Two jazz ensembles, 8 p.m.,  recital hall, UBC
music building.
Question and answer period, noon, SUB 224.
Keith Gilbert gives information on loans, noon to
2:30 p.m., SUB Speakeasy.
Dennis Cocke speaks, noon, SUB 119
General meeting, noon, SUB 213.
General meeting, noon, SUB 215
Dr   Levy speaks on Production and scientific use
of knowledge, noon, Lutheran campus centre.
General meeting, noon, SUB 111.
General meeting, noon, SUB 130
General meeting, noon. International House
Wave social, 4 p.m. to 8 p.m., SUB party room.
Lunch   hour   variety   show,   noon,   SUB   auditorium.
Lloyd Axworthy speaks on Liberals in the west,
noon, Buch. 100.
Sit down bulb planting, noon, Trutch House.
Flea    catching    seminar,    noon,    Wh'eethouse
Grudge      hockey      match,      6:30      p.m.,
Thunderbird sports centre gym F.
Slalom registration, 8:30 a.m., B-lot.
Fordsky anniversary, 6:30 p.m., Trutch House.
General meeting, 1:30 p.m., SUB 130.
General meeting, noon, SUB 130.
Testimony meeting, noon, SUB 224.
General meeting, noon, SUB 215.
Fat is a feminist issue discussion,  noon,  SUB
■ P"|
Coming Home
Thura.. Sun. 7:00
Fri.. Sat. 7:00. 9:30
A Subfilms presentation
SUB TheatreL
Friday, November 9
4:00 - 8:00 p.m.
Buchanan Lounge
Student Discounts
s Liberal Housing and C.M.H.C. Critic =
§§ speaks on =
1 Friday, November 1 |§
1 12:30 Buchanan 100 I
sponsored by U.B.C. Liberals
A Sensible Alternative?
FRI. NOV. 9 12:30 pm SUB 206
224-4457 263-7185
RATES: Student - 3 lines, 1 day $1.50; additional lines 35c
Commercial - 3 lines, 1 day $3.00; additional lines 50c. Additional days $2.75 and 46c.
Classified ads are not accepted by telephone and are payable in advance.
Deadline is 11:30 a m., the aay before publication.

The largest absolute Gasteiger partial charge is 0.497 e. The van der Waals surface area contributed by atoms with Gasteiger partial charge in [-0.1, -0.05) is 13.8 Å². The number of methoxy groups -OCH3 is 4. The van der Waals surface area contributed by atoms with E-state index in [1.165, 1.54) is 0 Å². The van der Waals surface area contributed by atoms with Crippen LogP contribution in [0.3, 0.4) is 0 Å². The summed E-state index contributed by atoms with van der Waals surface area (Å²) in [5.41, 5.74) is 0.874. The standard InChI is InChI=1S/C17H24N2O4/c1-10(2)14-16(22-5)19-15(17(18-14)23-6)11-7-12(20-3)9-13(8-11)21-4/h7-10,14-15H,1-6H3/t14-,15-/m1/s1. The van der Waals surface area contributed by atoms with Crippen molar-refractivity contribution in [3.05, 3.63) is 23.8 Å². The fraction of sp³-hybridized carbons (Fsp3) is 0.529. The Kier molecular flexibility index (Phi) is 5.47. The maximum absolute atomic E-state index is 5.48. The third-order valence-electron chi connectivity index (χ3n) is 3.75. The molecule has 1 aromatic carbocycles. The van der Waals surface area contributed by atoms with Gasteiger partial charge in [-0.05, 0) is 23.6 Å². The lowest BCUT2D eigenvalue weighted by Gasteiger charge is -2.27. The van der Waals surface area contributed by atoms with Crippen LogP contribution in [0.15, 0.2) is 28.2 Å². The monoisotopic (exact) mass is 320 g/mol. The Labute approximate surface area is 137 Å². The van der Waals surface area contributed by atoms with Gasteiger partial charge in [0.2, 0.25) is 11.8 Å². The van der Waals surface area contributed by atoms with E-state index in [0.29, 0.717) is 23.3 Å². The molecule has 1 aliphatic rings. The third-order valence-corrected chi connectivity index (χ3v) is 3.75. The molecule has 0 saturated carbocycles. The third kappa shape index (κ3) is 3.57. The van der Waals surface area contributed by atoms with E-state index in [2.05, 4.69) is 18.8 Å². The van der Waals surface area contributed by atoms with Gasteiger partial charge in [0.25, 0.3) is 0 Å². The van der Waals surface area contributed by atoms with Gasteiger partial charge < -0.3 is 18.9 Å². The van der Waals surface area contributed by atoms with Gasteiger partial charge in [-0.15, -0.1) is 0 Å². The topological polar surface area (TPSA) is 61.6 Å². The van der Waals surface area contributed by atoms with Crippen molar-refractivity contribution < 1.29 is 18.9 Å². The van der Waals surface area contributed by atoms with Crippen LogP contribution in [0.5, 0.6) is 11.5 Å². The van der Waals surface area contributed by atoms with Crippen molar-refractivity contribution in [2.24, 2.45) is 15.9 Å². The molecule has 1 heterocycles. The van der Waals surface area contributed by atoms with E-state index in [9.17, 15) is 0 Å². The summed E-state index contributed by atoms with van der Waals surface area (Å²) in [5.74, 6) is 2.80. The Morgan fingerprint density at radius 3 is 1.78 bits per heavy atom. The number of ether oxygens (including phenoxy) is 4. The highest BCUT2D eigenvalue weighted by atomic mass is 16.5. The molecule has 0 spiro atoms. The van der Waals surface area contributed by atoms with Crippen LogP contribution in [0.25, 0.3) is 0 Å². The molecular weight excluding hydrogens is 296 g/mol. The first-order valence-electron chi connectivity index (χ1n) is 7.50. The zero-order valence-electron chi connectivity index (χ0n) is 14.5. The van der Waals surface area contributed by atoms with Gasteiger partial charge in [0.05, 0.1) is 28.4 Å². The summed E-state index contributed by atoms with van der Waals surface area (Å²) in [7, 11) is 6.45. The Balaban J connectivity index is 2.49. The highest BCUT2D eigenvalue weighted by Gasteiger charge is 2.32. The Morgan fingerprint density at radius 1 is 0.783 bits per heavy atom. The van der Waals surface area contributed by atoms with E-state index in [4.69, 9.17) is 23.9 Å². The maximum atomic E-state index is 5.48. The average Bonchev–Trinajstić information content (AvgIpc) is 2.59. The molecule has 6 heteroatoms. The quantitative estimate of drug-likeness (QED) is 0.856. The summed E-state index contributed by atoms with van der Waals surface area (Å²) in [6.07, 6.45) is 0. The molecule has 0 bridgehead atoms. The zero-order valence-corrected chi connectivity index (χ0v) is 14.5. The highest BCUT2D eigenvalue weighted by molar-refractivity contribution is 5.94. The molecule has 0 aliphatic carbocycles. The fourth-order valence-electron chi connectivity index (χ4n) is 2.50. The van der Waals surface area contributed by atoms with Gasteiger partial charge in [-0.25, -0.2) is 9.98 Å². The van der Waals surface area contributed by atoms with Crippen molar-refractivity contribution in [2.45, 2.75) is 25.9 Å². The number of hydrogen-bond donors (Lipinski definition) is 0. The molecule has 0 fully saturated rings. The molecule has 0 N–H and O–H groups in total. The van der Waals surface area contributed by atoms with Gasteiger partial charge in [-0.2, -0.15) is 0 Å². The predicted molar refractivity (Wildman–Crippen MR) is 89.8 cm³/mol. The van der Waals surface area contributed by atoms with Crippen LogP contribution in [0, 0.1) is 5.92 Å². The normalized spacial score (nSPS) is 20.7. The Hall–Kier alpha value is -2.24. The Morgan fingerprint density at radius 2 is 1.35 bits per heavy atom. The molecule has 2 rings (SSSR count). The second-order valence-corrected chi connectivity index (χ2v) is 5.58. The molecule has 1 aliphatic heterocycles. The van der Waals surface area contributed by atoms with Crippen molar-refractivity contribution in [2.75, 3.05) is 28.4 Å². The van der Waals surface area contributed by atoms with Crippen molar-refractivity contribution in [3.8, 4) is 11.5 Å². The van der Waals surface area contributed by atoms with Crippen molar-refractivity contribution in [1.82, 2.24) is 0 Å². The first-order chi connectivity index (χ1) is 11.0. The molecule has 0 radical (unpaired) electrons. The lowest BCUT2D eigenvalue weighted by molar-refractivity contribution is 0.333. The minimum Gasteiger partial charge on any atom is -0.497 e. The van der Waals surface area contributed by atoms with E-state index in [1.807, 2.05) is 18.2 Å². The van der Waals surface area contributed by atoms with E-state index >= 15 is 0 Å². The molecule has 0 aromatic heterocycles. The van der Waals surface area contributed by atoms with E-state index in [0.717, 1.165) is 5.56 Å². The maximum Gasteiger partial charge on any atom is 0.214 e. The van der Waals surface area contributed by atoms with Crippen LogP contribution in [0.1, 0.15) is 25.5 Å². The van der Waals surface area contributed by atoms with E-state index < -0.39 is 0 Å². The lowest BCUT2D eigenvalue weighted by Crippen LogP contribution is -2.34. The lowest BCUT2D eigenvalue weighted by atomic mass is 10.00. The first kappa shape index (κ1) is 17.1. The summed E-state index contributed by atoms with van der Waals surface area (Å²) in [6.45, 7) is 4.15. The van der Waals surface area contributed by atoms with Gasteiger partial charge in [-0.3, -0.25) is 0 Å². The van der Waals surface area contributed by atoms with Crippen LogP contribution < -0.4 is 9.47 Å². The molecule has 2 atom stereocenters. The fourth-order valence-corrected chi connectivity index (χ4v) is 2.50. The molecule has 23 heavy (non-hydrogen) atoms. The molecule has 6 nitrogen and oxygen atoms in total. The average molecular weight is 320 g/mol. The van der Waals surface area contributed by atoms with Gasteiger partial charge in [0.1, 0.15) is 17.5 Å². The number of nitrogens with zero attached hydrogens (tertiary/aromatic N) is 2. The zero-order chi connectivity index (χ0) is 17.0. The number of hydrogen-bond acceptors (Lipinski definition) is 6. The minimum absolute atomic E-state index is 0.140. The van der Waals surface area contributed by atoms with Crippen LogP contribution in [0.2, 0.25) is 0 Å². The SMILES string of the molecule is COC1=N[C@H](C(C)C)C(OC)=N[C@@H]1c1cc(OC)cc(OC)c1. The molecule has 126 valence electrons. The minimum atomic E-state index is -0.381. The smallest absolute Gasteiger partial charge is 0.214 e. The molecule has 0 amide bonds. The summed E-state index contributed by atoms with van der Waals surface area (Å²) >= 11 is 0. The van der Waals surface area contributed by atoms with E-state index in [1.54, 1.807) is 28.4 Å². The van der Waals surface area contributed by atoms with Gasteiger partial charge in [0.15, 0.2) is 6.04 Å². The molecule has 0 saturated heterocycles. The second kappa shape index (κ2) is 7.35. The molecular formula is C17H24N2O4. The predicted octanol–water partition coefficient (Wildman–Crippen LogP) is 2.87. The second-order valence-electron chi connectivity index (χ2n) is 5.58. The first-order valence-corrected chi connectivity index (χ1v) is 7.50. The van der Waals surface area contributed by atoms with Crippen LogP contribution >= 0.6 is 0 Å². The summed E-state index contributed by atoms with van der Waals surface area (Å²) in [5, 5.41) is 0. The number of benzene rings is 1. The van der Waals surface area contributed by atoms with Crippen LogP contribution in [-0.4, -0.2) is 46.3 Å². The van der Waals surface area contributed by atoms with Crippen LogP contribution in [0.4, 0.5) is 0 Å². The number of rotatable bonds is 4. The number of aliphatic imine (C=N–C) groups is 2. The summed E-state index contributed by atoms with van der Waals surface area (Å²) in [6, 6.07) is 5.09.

Publications Office, Room 241, S.U.B„ UBC, Van., B.C. V6T 1W&
5 — Coming Events
30 — Jobs
SLIGHTLY injured penguins, white elephants, turkeys and dogs all at half price
during Mall Book Bazaar's first annual Zoo
Sale. November 11-18 at 850 Granville.
GREEK NIGHT at I.H. on Fri., Nov. 9th,
8:00 p.m. Greek desserts, music, dancing.
Viva! A new restaurant opening in
December. No experience necessary.
Please apply to LEANNA SCHULTZ for an
inis.view appointment. 685-2301. Part time
85 — Typing
"Finding A Path Through
The Chaos Of Cults"
Ex Cult Leader
7:30 p.m. Thursday, November 8
Sponsored by UBC Christian Fellowship
35 - Lost
SMALL TAN PURSE in Main Library. I.D.
Important. Reward offered. 526-7326 or
40 — Messages
10 — For Sale — Commercial
COMMUNITY SPORTS. Excellent prices for
ice skates, hockey, soccer, jogging and racquet sports equipment. 733-1612. 3615
West Broadway, Vancouver, B.C.
POSTERS, reproductions, photo blowups,
largest selection. The Grin Bin. 3209 West
Broadway, Van. 738-2311. Opposite Super
11 — For Sale — Private
HP67 Programmable Calculator. $450.00.
Phone work 687-0331 local 21. Home
1965 MIDGET. Rebuilt engine and body. No
rust. Top one year old. $1,550. 921 7245.
AN HILARIOUS SPOOF' of the 1930s
gangster films. BUGSY MALONE will be
Nov. 8 at 12:30 and on SATURDAY, Nov.
10 at 2:00. Only $1.00.
ASSIGNMENTS, reports and theses typed.
Phone Marianne 9:00 a.m.-5:00 p.m. at
430-3214 or after 6:00 p.m.-9:00 p.m. at
YEAR ROUND expert essay and thesis
typing from legible work. Phone 738-2829
from 10:00 a.m. - 9:00 p.m.
PAPERS and/or theses typed and proofed.
IBIVWelectric. Phone 732-9465 evenings.
TYPING 80c per page. Fast and accurate.
Experienced typist. Phone Gordon,
TYPING. Essays, theses, manuscripts,
including technical, equational, reports, letters, resumes. Fast accurate. Bilingual.
Clemy 324-9414.
50 — Rentals
65 — Scandals
90 — Wanted
PHIL, I love you with all my heart. Murray.
70 — Services
PROGRESSIVE Pharmacists or pharmacy
students interested in a Co-op pharmacy with a feminist perspective call
Melanie 736-6232.
READING SKILLS, Reading, Comprehension, Retention and Speed. Plus Note Taking/Study Techniques. One Day Course.
Ideal for Students. 266-6119.
99 — Miscellaneous
THURSDAY EVENING, NOV. 29, 1979 - 8:00 P
TICKETS - $8.00, $7.00, $6.00
Available at all Vancouver Ticket Centres
15 — Found
20 — Housing
25 — Instruction
CHILDREN'S Corner Daycare. Suzuki Piano
Program by Susan Wong, B. Mus., UBC:
A.R.C.T. Daycare by experienced personnel. Enrolling 3-4 year olds. 327-4736 evenings.
80 — Tutoring
GERMAN LESSONS by German Student.
All levels. Translations. 682-2437.
4^0i£**CAMERAS Ltd.